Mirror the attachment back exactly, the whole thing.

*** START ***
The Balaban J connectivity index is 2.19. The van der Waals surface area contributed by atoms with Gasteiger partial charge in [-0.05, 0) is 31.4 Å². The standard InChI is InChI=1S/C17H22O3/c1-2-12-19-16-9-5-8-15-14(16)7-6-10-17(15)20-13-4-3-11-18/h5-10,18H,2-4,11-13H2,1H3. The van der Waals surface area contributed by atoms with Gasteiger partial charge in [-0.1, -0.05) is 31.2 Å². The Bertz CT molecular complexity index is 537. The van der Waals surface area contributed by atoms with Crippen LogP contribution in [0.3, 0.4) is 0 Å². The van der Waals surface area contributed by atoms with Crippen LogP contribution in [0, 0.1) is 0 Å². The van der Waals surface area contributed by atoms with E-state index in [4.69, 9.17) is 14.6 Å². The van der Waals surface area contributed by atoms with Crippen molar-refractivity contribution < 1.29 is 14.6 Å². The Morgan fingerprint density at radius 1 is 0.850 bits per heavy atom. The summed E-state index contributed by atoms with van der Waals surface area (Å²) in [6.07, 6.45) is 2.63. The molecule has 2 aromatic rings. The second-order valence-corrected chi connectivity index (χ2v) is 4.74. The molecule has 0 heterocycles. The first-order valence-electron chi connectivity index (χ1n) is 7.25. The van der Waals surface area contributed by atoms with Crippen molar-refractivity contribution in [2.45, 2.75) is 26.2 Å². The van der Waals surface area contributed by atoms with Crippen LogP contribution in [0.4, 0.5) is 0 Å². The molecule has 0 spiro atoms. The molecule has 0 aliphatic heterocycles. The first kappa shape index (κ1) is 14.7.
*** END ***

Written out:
The Balaban J connectivity index is 2.19. The van der Waals surface area contributed by atoms with Gasteiger partial charge in [-0.05, 0) is 31.4 Å². The standard InChI is InChI=1S/C17H22O3/c1-2-12-19-16-9-5-8-15-14(16)7-6-10-17(15)20-13-4-3-11-18/h5-10,18H,2-4,11-13H2,1H3. The van der Waals surface area contributed by atoms with Gasteiger partial charge in [-0.1, -0.05) is 31.2 Å². The Bertz CT molecular complexity index is 537. The van der Waals surface area contributed by atoms with Crippen LogP contribution in [0.3, 0.4) is 0 Å². The van der Waals surface area contributed by atoms with Crippen LogP contribution in [0, 0.1) is 0 Å². The van der Waals surface area contributed by atoms with E-state index in [4.69, 9.17) is 14.6 Å². The van der Waals surface area contributed by atoms with Crippen molar-refractivity contribution < 1.29 is 14.6 Å². The Morgan fingerprint density at radius 1 is 0.850 bits per heavy atom. The summed E-state index contributed by atoms with van der Waals surface area (Å²) in [6.07, 6.45) is 2.63. The molecule has 2 aromatic rings. The second-order valence-corrected chi connectivity index (χ2v) is 4.74. The molecule has 0 heterocycles. The first-order valence-electron chi connectivity index (χ1n) is 7.25. The van der Waals surface area contributed by atoms with Crippen molar-refractivity contribution in [2.45, 2.75) is 26.2 Å². The van der Waals surface area contributed by atoms with Crippen LogP contribution in [0.4, 0.5) is 0 Å². The molecule has 0 spiro atoms. The molecule has 0 aliphatic heterocycles. The first kappa shape index (κ1) is 14.7.